Tuesday, July 11, 2017

The Dynamite 3-D Poster Book (1979, Neal Adams, Scholastic Book Services)

In grade school, I was a regular patron of the Scholastic Book Club, the children's reading program that let kids order books and records from a catalog once a month and have them delivered right to their classroom.

If receiving a copy of Norman Bridwell's How To Care for Your Monster, or C.B. Colby's Strangely Enough in front of all your envious classmates wasn't incentive enough to place an order, there was sometimes a special offer for a free poster as a bonus. Admittedly these were usually lame "cute animal" posters... kittens clustered in tall grass or a droopy bloodhound wearing reading glasses, the kind of thing you might glimpse on the wall of one of the Bradford children on an episode of Eight is Enough.

But on one occasion there was a truly magnificent piece of art offered with your book order... a huge illustration of Dracula, standing in a graveyard against a full moon and a sky swarming with bats. And better still... it was in 3-D!

Now, the item below IS NOT the same image. I've yet to track down the exact poster that loomed over my bed throughout my formative years only to mysteriously disappear in the wormhole connected to my parent's garage. But after laying eyes on this beauty, I'm convinced they were both by the same artist.

This specimen comes from the 1979 Dynamite 3-D Poster Book (which would place it around the same time I remember acquiring my poster), and wouldn't you know it, this is a Scholastic Book Services offering too! (Dynamite was a celebrity-focused kids magazine, published by Scholastic, Inc. beginning in 1974. Like People Magazine for the swing-set set.)

The artist is Neal Adams, who has wielded a pen for both Marvel and DC at various points throughout his comic drawing career, which began in the so-called Silver Age and continues today, drawing both superheroes (Batman, X-Men, Superman, Green Lantern, The Flash, et al) and monsters, sometimes for illustrated children's records like A Story of Dracula, The Wolfman and Frankenstein (Power Records, 1975).

The Dynamite 3-D Poster Book contains six posters by Adams (The Werewolf, The Horse aka "Run Free", The Vampire, Skateboard!, Clown aka "Look Out!", and The Sorcerer), which fold out to a size of approximately 16" x 22", a pair of cardboard red and blue anaglyph glasses, and a brief article about the history of 3-D (emphasizing its success as a 1950's movie fad, although the 1960 non-3-D William Castle film 13 Ghosts gets an honorable mention.)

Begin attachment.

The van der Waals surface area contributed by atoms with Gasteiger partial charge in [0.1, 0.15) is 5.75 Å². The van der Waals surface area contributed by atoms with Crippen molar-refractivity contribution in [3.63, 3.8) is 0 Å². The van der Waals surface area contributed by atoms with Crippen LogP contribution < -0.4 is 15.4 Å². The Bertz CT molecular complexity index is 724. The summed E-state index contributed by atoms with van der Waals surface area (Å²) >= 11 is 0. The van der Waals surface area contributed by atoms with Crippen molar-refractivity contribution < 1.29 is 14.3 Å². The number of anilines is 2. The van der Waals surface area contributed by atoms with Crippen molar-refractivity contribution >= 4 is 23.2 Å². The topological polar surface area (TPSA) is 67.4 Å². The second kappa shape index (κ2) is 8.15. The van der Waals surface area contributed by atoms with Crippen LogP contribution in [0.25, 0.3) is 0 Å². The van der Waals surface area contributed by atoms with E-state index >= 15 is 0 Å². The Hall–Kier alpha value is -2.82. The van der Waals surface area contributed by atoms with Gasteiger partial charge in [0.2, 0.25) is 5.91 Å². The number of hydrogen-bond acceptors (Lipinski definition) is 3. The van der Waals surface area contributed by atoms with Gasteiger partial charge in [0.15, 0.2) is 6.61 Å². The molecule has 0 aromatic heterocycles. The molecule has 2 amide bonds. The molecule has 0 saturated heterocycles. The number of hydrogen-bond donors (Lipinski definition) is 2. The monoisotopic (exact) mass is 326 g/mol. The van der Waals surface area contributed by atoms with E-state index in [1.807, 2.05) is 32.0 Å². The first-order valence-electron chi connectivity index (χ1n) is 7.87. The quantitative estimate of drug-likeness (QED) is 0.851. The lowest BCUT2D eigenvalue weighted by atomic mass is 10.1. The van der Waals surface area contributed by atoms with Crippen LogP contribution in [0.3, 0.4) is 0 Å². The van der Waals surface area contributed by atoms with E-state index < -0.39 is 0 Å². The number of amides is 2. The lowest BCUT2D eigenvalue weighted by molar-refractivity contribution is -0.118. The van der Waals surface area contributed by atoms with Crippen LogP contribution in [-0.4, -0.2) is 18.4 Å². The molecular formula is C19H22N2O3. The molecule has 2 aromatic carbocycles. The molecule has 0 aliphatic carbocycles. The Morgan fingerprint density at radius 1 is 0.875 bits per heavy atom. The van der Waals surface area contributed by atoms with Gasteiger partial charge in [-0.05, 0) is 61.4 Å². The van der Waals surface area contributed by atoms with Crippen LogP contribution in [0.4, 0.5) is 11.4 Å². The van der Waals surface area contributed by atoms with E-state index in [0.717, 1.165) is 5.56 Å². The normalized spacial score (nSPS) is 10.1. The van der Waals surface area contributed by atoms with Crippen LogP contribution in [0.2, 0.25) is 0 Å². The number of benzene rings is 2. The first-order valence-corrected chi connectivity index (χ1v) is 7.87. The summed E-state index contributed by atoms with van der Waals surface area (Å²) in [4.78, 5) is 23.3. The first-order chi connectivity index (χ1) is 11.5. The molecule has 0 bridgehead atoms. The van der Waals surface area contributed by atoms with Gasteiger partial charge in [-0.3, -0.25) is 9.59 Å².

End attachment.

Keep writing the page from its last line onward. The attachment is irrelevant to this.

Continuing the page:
These posters are really gorgeous... break out the 3D glasses and enjoy!

On a related note... does anyone happen to have a copy of this little poster visible on the wall of Nicholas Bradford's bedroom? I recognize it as one of a series of funny-caption posters that were about half-page in size and printed on cardstock, this one a baby orangutan caught in mid-screech, with the cartoon bubble reading "How Come I Always Have to Take Out the Garbage?" (or comparable hilarious sentiment.) The one directly above that is another in the same series, a baby with the caption "Bald is Beautiful".

Oh dear, I have to sit down before I collapse in a heap of mirth. Anyone have images of these things?

Tuesday, July 4, 2017

Fourth of July, 1972

Read about Fourth of July, 1963 here.
Read about Fourth of July, 1976 here.
Read about Fourth of July in classic animated specials and cartoons here.

It's July 4th, 1972, and Jason Crockett (Ray Milland, X: The Man With the X-Ray Eyes, Escape To Witch Mountain) is throwing his annual family celebration on his private island estate in the swamplands of Eden Gardens, Florida. But it's not just America's birthday, as Jason and several of his family members have birthdays in July as well. So this is a combined celebration!

There will be fireworks, games, water sports and cake.

But something is different this year. There are frogs everywhere. You can't take a step on Crockett's carefully manicured lawn without scattering a few. Of course, being located in a Florida swamp, that's not terribly unexpected. But there seems to be more than usual this year, and they are... hopping mad!

The movie is Frogs (1972, AIP). Despite sensational promises made on the one-sheet and trailer, these are not giant-sized frogs that can swallow an entire human being. They are just normal-sized, the biggest ones not much larger than a man's fist.

They aren't mutant frogs, either. There's a clear conservation theme running through the film (the tag line from the trailer is "Suppose nature gave a war...") right from the opening titles, in which Pickett Smith (Sam Elliott, The Legacy), a photographer for an ecology magazine, is documenting the effects of pollution on the lake. Later we'll hear about environmental issues with Mr. Crockett's paper mill, and see him contaminating his own estate with the overzealous use of pesticides. But there's never any indication these chemicals have triggered scary genetic changes in the frogs.

The frogs don't bite. In the real world, some species of frog are known to bite humans when handled aggressively. But these frogs are picked up repeatedly, sometimes by children, and never curl a lip.

There are several deaths, but none caused by the frogs. One partygoer is mangled by an alligator while wading through swampland. Another surrenders to a dozen web-spraying tarantulas after injuring his leg. In one horrifying death scene (an outtake found only in the trailer and not the film itself) an elderly women sinks in quicksand.